I had thought I had written about a singular experience. It certainly was for me.
I sent this essay to a friend, Craig Smith, to look at. A fan (I am delighted to say) and a trusted editor and critic, I wanted him to take a look. I expected advice, suggestions, some way to fix a grammatic gaff. I must have expected, or suspected, something or I would not have sent it.
It's good. I think the revelation of the progeria was a little overdramatic; so many people have seen kids with progeria on talk shows (Maury Povich had one on nearly every week, it seemed) that your shock--or your character's?--while
understandable, doesn't need quite the big build-up.
What? On TV? So popular culture and the media has desensitized America to what, in my life, was an experience that sat upon my memory in a way unlike nearly any other.
What did I reply?
Hmm… Interesting as I have never seen a child such as this since. This is the only one. So it feels real to me but will not translate into the culture because of talk shows have widened the exposure of most people to things that I have little exposure to.
In other words, what I find a novel and shocking, many people have become inured to. So what seems overdramatic, to me, is actually my process of realization. But it is not reading that way to those who have more experience than I.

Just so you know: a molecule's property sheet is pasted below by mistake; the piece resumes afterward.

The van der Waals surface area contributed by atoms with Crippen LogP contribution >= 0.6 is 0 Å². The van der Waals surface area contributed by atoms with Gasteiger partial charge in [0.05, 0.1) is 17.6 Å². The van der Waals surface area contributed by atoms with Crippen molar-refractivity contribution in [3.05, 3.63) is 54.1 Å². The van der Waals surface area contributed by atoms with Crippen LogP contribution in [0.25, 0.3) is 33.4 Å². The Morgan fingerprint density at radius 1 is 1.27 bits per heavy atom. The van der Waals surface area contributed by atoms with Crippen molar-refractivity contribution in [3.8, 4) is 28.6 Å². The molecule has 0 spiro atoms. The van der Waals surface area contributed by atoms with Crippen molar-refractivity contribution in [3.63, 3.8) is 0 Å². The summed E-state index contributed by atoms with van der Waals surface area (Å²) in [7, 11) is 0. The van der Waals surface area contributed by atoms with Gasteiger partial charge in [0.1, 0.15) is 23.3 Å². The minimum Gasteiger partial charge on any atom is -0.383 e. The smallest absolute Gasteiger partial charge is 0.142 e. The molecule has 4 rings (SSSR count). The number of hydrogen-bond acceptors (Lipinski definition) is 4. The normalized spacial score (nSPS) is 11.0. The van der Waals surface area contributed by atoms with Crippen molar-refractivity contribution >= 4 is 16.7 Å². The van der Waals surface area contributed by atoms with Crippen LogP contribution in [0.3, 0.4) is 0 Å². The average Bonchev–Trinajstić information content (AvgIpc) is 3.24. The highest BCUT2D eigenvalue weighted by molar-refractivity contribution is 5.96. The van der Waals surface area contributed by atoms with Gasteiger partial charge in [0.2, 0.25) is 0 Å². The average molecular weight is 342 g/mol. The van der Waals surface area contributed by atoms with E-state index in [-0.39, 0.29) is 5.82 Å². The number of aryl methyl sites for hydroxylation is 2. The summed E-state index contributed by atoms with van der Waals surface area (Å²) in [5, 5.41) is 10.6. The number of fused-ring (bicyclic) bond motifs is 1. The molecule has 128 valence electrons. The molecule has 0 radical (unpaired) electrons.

What else has pop culture ruined? Now wonder we no longer shudder at gross injustices and horrific torture. No wonder we have so few heartstrings left to pull.
But, still, I felt I could pull the essay off. I’d like for you to be the judge.
Please read. There’s a quiz at the end.
I don’t remember what year it was. The mid nineties, perhaps. I was working as a skip tracer, finding people who had run out on sizable debts, dropped financial responsibilities, were hiding mobile homes, trailers, boats and whatnot-of-size from repossession. I found them, someone else hauled ‘em, arrested ‘em, collected ‘em.
It was a great job. Lots of day trips, I nearly never got a Doberman set on me or a shotgun pointed at me. Rarely was I shot at.
I was chasing a trailer. I think it was in Florahome, or nearby, where we would go to pick blueberries and scuppernogs. Where the sandpears grew. East-central north Florida. I was on the hunt. I scammed the records, recorded the address, and found the narrow washboard road in a short space between the live oaks.
It was a long slow drive. I stopped from time to time to let the newly-hatched wild turkeys follow their mothers across the road. Slowed to watch the dear in the thick. At length, in the distance, I saw the trailer. Continuing slowly, I pulled into the small space in front and checked the description. It fit. I got out, went to the door and knocked.
It was a singlewide and shorter than the norm so, after the initial knock, it took no more than a few moments for me to notice the creak of approaching footsteps. The door opened and I was greeted by the smallest old lady I had ever met, saying hello, puffing though stringy white hair and wrinkled mouth, in the voice of a young girl. Resting on the knob, an ancient hand.